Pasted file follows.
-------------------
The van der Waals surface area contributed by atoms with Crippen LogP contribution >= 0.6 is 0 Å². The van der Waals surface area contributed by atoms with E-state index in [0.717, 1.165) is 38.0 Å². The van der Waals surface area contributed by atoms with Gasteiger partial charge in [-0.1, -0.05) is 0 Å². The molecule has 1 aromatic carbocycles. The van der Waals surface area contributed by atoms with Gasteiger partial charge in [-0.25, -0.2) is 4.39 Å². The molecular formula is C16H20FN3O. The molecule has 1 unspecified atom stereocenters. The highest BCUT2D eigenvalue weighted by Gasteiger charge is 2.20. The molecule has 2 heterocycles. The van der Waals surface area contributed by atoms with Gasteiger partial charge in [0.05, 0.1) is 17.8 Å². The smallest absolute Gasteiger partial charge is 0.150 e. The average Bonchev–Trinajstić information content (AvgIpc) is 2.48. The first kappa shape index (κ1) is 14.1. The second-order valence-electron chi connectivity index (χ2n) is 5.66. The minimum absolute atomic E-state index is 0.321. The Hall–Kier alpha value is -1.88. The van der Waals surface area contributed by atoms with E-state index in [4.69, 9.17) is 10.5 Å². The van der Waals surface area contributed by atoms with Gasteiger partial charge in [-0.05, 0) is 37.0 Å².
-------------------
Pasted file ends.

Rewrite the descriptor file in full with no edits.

The van der Waals surface area contributed by atoms with Crippen LogP contribution >= 0.6 is 0 Å². The van der Waals surface area contributed by atoms with E-state index in [0.717, 1.165) is 38.0 Å². The van der Waals surface area contributed by atoms with Gasteiger partial charge in [-0.1, -0.05) is 0 Å². The molecule has 1 aromatic carbocycles. The van der Waals surface area contributed by atoms with Gasteiger partial charge in [-0.25, -0.2) is 4.39 Å². The molecular formula is C16H20FN3O. The molecule has 1 unspecified atom stereocenters. The highest BCUT2D eigenvalue weighted by Gasteiger charge is 2.20. The molecule has 2 heterocycles. The van der Waals surface area contributed by atoms with Gasteiger partial charge in [0.05, 0.1) is 17.8 Å². The smallest absolute Gasteiger partial charge is 0.150 e. The average Bonchev–Trinajstić information content (AvgIpc) is 2.48. The first kappa shape index (κ1) is 14.1. The second-order valence-electron chi connectivity index (χ2n) is 5.66. The minimum absolute atomic E-state index is 0.321. The Hall–Kier alpha value is -1.88. The van der Waals surface area contributed by atoms with E-state index in [4.69, 9.17) is 10.5 Å². The van der Waals surface area contributed by atoms with Gasteiger partial charge in [-0.05, 0) is 37.0 Å².